The so-called "Family Jewels" document overseas assassination attempts, domestic spying, kidnapping and infiltration of leftist groups from the 1950s to the 1970s, according to a summary posted on the Web site of the National Security Archive at George Washington University.
The documents to be released next week also include accounts of break-ins and theft, surveillance of U.S. journalists, the agency's opening of private mail to and from China and the Soviet Union, and "behavior modification" experiments on "unwitting" U.S. civilians.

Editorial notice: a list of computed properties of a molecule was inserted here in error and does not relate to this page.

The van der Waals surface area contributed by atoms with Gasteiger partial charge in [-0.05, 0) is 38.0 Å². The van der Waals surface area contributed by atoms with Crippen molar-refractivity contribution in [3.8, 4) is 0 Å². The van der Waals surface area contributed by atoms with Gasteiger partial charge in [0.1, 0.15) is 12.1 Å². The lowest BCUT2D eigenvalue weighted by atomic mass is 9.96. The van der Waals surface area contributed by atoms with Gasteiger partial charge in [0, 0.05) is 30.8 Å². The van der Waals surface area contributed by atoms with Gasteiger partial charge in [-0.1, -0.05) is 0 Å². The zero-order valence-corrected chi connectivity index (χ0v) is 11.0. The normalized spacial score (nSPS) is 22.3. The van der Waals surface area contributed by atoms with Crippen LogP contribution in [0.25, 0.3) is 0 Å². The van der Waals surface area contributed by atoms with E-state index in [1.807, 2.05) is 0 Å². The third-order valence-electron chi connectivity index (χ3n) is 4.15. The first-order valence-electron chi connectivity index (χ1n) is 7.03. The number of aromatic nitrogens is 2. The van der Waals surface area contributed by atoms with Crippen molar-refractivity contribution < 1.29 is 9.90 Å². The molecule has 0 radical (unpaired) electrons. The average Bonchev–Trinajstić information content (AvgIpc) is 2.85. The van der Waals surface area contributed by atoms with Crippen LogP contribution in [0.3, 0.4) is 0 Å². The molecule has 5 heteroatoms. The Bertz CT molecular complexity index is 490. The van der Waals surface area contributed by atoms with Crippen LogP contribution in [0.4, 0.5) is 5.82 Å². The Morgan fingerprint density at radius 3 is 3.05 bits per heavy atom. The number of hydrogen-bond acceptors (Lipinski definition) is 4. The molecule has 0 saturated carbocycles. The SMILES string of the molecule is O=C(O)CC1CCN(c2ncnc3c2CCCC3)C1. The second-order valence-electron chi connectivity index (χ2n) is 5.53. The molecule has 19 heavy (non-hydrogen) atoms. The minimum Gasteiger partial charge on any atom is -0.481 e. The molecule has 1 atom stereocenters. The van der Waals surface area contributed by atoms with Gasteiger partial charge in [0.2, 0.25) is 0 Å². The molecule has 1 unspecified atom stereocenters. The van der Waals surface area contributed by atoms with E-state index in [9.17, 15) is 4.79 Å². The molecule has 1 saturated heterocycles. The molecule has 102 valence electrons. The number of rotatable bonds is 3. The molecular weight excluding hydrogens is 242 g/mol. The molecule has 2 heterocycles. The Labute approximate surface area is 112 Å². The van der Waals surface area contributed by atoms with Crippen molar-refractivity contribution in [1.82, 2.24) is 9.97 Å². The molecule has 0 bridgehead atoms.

"Much of it has been in the press before, and most of it is unflattering, but it's the CIA's history," Hayden said in a speech on Thursday to the American Foreign Relations Conference.
"This is about telling the American people what we have done in their name," Hayden said.
The CIA chief said the documents provide a glimpse of "a very different time and a very difference agency."
Hayden said 147 documents, 11,000 pages of analysis done between 1953 and 1973, would be available on the CIA's Web site.